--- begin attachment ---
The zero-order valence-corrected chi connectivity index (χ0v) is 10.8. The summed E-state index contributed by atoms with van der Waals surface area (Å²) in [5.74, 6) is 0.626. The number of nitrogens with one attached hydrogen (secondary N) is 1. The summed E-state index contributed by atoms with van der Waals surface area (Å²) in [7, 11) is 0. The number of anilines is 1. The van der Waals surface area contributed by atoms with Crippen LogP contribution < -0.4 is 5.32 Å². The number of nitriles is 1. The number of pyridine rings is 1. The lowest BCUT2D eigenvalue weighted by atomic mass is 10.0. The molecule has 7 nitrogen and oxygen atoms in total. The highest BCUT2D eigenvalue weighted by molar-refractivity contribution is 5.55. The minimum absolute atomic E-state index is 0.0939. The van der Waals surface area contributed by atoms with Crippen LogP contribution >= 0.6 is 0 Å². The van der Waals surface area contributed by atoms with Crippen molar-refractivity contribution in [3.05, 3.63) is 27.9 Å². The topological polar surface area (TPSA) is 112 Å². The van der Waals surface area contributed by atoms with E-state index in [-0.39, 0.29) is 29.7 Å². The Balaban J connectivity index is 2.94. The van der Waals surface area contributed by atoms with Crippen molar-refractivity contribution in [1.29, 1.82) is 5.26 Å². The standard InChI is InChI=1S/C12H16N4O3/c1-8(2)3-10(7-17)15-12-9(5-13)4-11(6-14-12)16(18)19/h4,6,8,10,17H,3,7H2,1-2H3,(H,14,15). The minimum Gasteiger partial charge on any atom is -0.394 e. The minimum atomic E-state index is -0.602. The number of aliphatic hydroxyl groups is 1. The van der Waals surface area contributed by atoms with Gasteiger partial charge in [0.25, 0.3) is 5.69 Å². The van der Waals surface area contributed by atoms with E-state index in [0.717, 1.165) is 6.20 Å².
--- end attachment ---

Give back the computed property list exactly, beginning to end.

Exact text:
The zero-order valence-corrected chi connectivity index (χ0v) is 10.8. The summed E-state index contributed by atoms with van der Waals surface area (Å²) in [5.74, 6) is 0.626. The number of nitrogens with one attached hydrogen (secondary N) is 1. The summed E-state index contributed by atoms with van der Waals surface area (Å²) in [7, 11) is 0. The number of anilines is 1. The van der Waals surface area contributed by atoms with Crippen LogP contribution < -0.4 is 5.32 Å². The number of nitriles is 1. The number of pyridine rings is 1. The lowest BCUT2D eigenvalue weighted by atomic mass is 10.0. The molecule has 7 nitrogen and oxygen atoms in total. The highest BCUT2D eigenvalue weighted by molar-refractivity contribution is 5.55. The minimum absolute atomic E-state index is 0.0939. The van der Waals surface area contributed by atoms with Crippen LogP contribution >= 0.6 is 0 Å². The van der Waals surface area contributed by atoms with Crippen molar-refractivity contribution in [3.05, 3.63) is 27.9 Å². The topological polar surface area (TPSA) is 112 Å². The van der Waals surface area contributed by atoms with E-state index in [-0.39, 0.29) is 29.7 Å². The Balaban J connectivity index is 2.94. The van der Waals surface area contributed by atoms with Crippen molar-refractivity contribution in [1.29, 1.82) is 5.26 Å². The standard InChI is InChI=1S/C12H16N4O3/c1-8(2)3-10(7-17)15-12-9(5-13)4-11(6-14-12)16(18)19/h4,6,8,10,17H,3,7H2,1-2H3,(H,14,15). The minimum Gasteiger partial charge on any atom is -0.394 e. The minimum atomic E-state index is -0.602. The number of aliphatic hydroxyl groups is 1. The van der Waals surface area contributed by atoms with Gasteiger partial charge in [0.25, 0.3) is 5.69 Å². The van der Waals surface area contributed by atoms with E-state index in [0.717, 1.165) is 6.20 Å².